Birds display an astonishing diversity of plumage colours. The brilliant and striking coloration of their feathers have inspired and fascinated us, and to this day continue to puzzle us. Indeed, even measuring how colourful birds are is challenging because colour is a complex, multi-dimensional trait that is seen differently by the birds compared to us.
In this talk Jim described the problem of colourfulness in birds - how to measure it and why both males and females have it in so many different species.
Mathematician Ramanujan's work has has a truly transformative effect on modern mathematics, and continues to do so as we understand further lines from his letters and notebooks.
In this lecture, some of the studies of Ramanujan that are most accessible to the general public will be presented and how Ramanujan's findings fundamentally changed modern mathematics. We will also discuss the influences on his work.
The speaker is associate producer of the film The Man Who Knew Infinity (starring Dev Patel and Jeremy Irons) about Ramanujan.
The advent of genome sequencing, some 20 years ago, brought a vast array of new data, but also indicated how much is still unknown about the natural world.
In this talk Ted Baker described some of the unexpected findings, and potential new applications, that can come from exploring some of the “unknown” proteins encoded in genome sequences.
By targeting genes for proteins predicted to be displayed on the outside surfaces of bacteria, his team discovered bonds that form spontaneously when the host proteins fold up, and can now be used as a molecular “super-glue” to join proteins together for applications in biotechnology.
The diversity and intimacy of our relationships with the microbes and viruses that live in and on our body is nothing short of breathtaking. Recent findings raise questions about how these relationships get started early in life, the ways in which they contribute to human health, and how these relationships are maintained in the face of disturbance, especially the major disturbances produced by modern health care and lifestyle.
Our goal is to arrive at a predictive understanding of the microbiome and the mechanisms that underlie resilience. Also develop well-informed strategies for its manipulation that will allow us to maintain or restore health, and avoid or lessen disease.Watch lecture
For decades electronic computers have dominated advances in computing. Nevertheless, for certain tasks, including speech, image and pattern recognition, we humans still easily outperform computers. Moreover, physical limitations in transistor size and the power consumption of electronic computers call for alternative concepts and hardware.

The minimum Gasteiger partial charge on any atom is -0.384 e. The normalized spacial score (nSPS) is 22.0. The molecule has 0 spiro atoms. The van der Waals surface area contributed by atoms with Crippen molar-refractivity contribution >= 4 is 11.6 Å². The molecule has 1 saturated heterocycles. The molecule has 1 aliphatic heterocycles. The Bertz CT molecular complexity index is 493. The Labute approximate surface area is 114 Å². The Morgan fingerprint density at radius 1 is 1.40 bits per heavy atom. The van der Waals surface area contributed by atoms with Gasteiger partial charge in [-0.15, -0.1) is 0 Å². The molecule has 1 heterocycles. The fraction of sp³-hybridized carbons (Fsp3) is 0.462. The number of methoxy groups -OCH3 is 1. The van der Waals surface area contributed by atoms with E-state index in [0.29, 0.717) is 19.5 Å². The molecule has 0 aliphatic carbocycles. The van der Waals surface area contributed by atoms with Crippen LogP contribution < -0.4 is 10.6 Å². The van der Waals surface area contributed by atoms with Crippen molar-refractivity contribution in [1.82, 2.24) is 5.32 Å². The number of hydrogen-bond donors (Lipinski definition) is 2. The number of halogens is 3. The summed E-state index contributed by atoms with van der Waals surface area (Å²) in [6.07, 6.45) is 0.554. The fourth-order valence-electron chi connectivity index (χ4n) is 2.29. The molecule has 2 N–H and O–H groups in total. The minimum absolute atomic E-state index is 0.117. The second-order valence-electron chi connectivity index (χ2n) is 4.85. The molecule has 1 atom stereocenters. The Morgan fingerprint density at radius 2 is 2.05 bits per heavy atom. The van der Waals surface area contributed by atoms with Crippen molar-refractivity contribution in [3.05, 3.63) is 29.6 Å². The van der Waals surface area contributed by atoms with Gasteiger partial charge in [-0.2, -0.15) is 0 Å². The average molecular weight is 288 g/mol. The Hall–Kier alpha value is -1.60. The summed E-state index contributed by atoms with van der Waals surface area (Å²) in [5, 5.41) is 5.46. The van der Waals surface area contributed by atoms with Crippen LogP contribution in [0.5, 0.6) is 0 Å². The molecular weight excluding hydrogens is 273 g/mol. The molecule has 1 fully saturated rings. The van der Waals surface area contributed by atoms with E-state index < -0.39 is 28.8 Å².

This lecture examined one among these new concepts: brain-inspired information processing. What if we could create learning-based brain-inspired information processing concepts by using light? With a minimal design approach and components that are usually the backbone of our global communication networks (such as a simple semiconductor laser and some optical fibre), powerful computing can be achieved.
Fractals and fractal structures are ubiquitous in nature where small scale symmetries are repeated at ever larger scales or large scale symmetries repeated at ever finer detail – we can see this in snowflakes and in the Mandelbrot set.
The remarkable fractal Lorenz Butterfly (the butterfly effect) arising from simple models of weather predictions shows fractal structures naturally arising in chaotic systems.
Small, remote islands such as New Zealand’s Kermadec Islands have long been revered as natural laboratories. Here we can examine the processes that generate and maintain biodiversity.
Typically, the biodiversity of the marine environments surrounding islands is less-studied. However, our recent expeditions to these Islands have exponentially increased our knowledge of the marine biodiversity. This highlights the scientific and conservation importance of this region.
Dr Liggins and Dr Trnski have dived and explored the Kermadec islands and will share some, until now, secrets of the intriguing marine biodiversity from this special place. They will talk about their expeditions and highlight recent discoveries.
This lecture examined how the detection of gravitational waves resembles listening more than seeing and how the merging of two black holes was 'heard', a discovery that most likely could never have been made with conventional telescopes.
Joachim also looked at the amazing technology of laser interferometry that made this detection possible, and the development of quantum technologies that will make future detectors even more sensitive.
Antibiotics save countless lives every year, but like an ageing title-fighter, their punch weakens over time.
Dr Heather Hendrickson presented a lecture on what we might do when the antibiotic-era comes to an end and who the next contender will be.
Single-handedness is present in everything, down to the tiniest molecule. This was startling to 20th Century scientists, who until then presumed the
world was symmetrical. We now know right-handed sugars and left-handed amino acids completely dominate the biochemistry of living organisms.
But if our universe is left-handed, why are humans predominantly right-handed? Even though our hearts are on the left? What is responsible for this leaning toward one side or the other?
Bird song has been enthralling humans for millennia. With urban sprawl scientists have seen how complex song can be affected by environment and how birds adapt and change.
We are discovering that these delightful creatures have a highly complex system of communication that involves many more of their senses. Find out what we know about bird brains, how and why they sing and how their anatomical structure and brain affects their ability to communicate.
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Last updated on Monday 01 July 2019